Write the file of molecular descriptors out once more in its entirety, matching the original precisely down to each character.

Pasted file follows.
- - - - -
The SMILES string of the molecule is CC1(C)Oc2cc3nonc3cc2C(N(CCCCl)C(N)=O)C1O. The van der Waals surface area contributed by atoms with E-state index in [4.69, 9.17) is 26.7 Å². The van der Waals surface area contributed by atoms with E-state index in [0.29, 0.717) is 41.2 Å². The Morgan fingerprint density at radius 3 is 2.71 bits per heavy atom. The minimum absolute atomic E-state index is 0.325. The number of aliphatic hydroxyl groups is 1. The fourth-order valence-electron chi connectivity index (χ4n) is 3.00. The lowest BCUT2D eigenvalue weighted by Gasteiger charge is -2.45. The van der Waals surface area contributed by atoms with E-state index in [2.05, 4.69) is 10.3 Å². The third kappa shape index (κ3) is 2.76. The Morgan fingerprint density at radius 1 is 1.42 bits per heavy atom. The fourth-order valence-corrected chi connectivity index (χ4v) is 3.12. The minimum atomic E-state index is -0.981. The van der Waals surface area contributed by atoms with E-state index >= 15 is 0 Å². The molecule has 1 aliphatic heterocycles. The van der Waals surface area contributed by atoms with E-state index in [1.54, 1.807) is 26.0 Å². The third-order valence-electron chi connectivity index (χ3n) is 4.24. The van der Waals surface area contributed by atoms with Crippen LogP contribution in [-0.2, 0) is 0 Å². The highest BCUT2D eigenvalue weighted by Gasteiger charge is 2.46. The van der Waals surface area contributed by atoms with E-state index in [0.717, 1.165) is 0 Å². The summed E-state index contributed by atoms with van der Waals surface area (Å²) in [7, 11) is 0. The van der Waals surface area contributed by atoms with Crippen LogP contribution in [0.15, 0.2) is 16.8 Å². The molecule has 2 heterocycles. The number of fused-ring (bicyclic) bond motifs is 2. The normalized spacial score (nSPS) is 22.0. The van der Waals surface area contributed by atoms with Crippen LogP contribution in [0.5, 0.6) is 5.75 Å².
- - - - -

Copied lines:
The SMILES string of the molecule is CC1(C)Oc2cc3nonc3cc2C(N(CCCCl)C(N)=O)C1O. The van der Waals surface area contributed by atoms with E-state index in [4.69, 9.17) is 26.7 Å². The van der Waals surface area contributed by atoms with E-state index in [0.29, 0.717) is 41.2 Å². The Morgan fingerprint density at radius 3 is 2.71 bits per heavy atom. The minimum absolute atomic E-state index is 0.325. The number of aliphatic hydroxyl groups is 1. The fourth-order valence-electron chi connectivity index (χ4n) is 3.00. The lowest BCUT2D eigenvalue weighted by Gasteiger charge is -2.45. The van der Waals surface area contributed by atoms with E-state index in [2.05, 4.69) is 10.3 Å². The third kappa shape index (κ3) is 2.76. The Morgan fingerprint density at radius 1 is 1.42 bits per heavy atom. The fourth-order valence-corrected chi connectivity index (χ4v) is 3.12. The minimum atomic E-state index is -0.981. The van der Waals surface area contributed by atoms with E-state index >= 15 is 0 Å². The molecule has 1 aliphatic heterocycles. The van der Waals surface area contributed by atoms with E-state index in [1.54, 1.807) is 26.0 Å². The third-order valence-electron chi connectivity index (χ3n) is 4.24. The van der Waals surface area contributed by atoms with Crippen LogP contribution in [-0.2, 0) is 0 Å². The highest BCUT2D eigenvalue weighted by Gasteiger charge is 2.46. The van der Waals surface area contributed by atoms with E-state index in [0.717, 1.165) is 0 Å². The summed E-state index contributed by atoms with van der Waals surface area (Å²) in [7, 11) is 0. The van der Waals surface area contributed by atoms with Crippen LogP contribution in [0.15, 0.2) is 16.8 Å². The molecule has 2 heterocycles. The number of fused-ring (bicyclic) bond motifs is 2. The normalized spacial score (nSPS) is 22.0. The van der Waals surface area contributed by atoms with Crippen LogP contribution in [0.5, 0.6) is 5.75 Å².